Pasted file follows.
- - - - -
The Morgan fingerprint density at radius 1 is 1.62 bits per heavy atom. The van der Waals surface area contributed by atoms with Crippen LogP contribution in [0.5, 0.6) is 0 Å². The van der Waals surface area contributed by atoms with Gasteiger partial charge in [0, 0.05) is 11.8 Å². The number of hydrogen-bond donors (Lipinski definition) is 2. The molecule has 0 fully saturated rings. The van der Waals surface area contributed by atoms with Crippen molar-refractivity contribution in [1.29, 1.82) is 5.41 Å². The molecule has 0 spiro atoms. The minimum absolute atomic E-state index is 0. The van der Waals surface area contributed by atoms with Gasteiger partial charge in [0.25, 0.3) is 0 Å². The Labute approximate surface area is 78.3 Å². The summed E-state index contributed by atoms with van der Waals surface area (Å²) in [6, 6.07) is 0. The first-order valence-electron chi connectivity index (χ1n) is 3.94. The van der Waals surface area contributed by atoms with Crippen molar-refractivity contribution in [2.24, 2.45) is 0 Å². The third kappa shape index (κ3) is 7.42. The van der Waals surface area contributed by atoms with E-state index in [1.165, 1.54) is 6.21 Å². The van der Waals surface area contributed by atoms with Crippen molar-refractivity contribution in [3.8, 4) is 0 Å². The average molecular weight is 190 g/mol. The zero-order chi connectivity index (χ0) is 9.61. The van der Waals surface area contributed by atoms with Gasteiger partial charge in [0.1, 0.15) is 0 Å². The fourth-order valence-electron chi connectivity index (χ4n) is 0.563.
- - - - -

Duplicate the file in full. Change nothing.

The Morgan fingerprint density at radius 1 is 1.62 bits per heavy atom. The van der Waals surface area contributed by atoms with Crippen LogP contribution in [0.5, 0.6) is 0 Å². The van der Waals surface area contributed by atoms with Gasteiger partial charge in [0, 0.05) is 11.8 Å². The number of hydrogen-bond donors (Lipinski definition) is 2. The molecule has 0 fully saturated rings. The van der Waals surface area contributed by atoms with Crippen molar-refractivity contribution in [1.29, 1.82) is 5.41 Å². The molecule has 0 spiro atoms. The minimum absolute atomic E-state index is 0. The van der Waals surface area contributed by atoms with Gasteiger partial charge in [0.25, 0.3) is 0 Å². The Labute approximate surface area is 78.3 Å². The summed E-state index contributed by atoms with van der Waals surface area (Å²) in [6, 6.07) is 0. The first-order valence-electron chi connectivity index (χ1n) is 3.94. The van der Waals surface area contributed by atoms with Crippen molar-refractivity contribution in [2.24, 2.45) is 0 Å². The third kappa shape index (κ3) is 7.42. The van der Waals surface area contributed by atoms with E-state index in [1.165, 1.54) is 6.21 Å². The van der Waals surface area contributed by atoms with Crippen molar-refractivity contribution in [3.8, 4) is 0 Å². The average molecular weight is 190 g/mol. The zero-order chi connectivity index (χ0) is 9.61. The van der Waals surface area contributed by atoms with Gasteiger partial charge in [0.1, 0.15) is 0 Å². The fourth-order valence-electron chi connectivity index (χ4n) is 0.563.